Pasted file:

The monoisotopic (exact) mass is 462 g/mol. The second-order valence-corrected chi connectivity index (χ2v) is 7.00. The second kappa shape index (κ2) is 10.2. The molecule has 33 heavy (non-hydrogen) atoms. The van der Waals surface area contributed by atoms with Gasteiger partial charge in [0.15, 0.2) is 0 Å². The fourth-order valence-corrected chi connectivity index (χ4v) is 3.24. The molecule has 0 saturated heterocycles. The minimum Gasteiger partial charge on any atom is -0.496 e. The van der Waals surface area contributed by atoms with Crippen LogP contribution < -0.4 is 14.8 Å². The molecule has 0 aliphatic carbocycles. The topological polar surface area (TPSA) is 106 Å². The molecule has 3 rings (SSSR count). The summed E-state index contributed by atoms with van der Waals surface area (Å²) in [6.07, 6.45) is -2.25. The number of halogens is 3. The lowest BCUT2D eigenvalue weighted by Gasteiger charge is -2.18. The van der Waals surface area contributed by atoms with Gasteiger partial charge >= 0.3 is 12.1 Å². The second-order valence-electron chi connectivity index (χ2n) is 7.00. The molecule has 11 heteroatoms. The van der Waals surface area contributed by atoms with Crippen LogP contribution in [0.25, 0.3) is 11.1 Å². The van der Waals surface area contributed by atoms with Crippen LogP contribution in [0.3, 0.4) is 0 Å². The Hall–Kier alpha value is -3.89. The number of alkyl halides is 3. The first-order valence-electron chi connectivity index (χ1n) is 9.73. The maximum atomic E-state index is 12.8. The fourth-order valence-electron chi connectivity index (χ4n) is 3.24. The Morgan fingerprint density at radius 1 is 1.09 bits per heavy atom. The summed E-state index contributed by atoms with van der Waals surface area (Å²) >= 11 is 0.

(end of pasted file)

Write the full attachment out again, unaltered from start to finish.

The monoisotopic (exact) mass is 462 g/mol. The second-order valence-corrected chi connectivity index (χ2v) is 7.00. The second kappa shape index (κ2) is 10.2. The molecule has 33 heavy (non-hydrogen) atoms. The van der Waals surface area contributed by atoms with Gasteiger partial charge in [0.15, 0.2) is 0 Å². The fourth-order valence-corrected chi connectivity index (χ4v) is 3.24. The molecule has 0 saturated heterocycles. The minimum Gasteiger partial charge on any atom is -0.496 e. The van der Waals surface area contributed by atoms with Crippen LogP contribution < -0.4 is 14.8 Å². The molecule has 0 aliphatic carbocycles. The topological polar surface area (TPSA) is 106 Å². The molecule has 3 rings (SSSR count). The summed E-state index contributed by atoms with van der Waals surface area (Å²) in [6.07, 6.45) is -2.25. The number of halogens is 3. The lowest BCUT2D eigenvalue weighted by Gasteiger charge is -2.18. The van der Waals surface area contributed by atoms with Gasteiger partial charge >= 0.3 is 12.1 Å². The second-order valence-electron chi connectivity index (χ2n) is 7.00. The molecule has 11 heteroatoms. The van der Waals surface area contributed by atoms with Crippen LogP contribution in [0.25, 0.3) is 11.1 Å². The van der Waals surface area contributed by atoms with Crippen LogP contribution in [0.3, 0.4) is 0 Å². The Hall–Kier alpha value is -3.89. The number of alkyl halides is 3. The first-order valence-electron chi connectivity index (χ1n) is 9.73. The maximum atomic E-state index is 12.8. The fourth-order valence-electron chi connectivity index (χ4n) is 3.24. The Morgan fingerprint density at radius 1 is 1.09 bits per heavy atom. The summed E-state index contributed by atoms with van der Waals surface area (Å²) >= 11 is 0.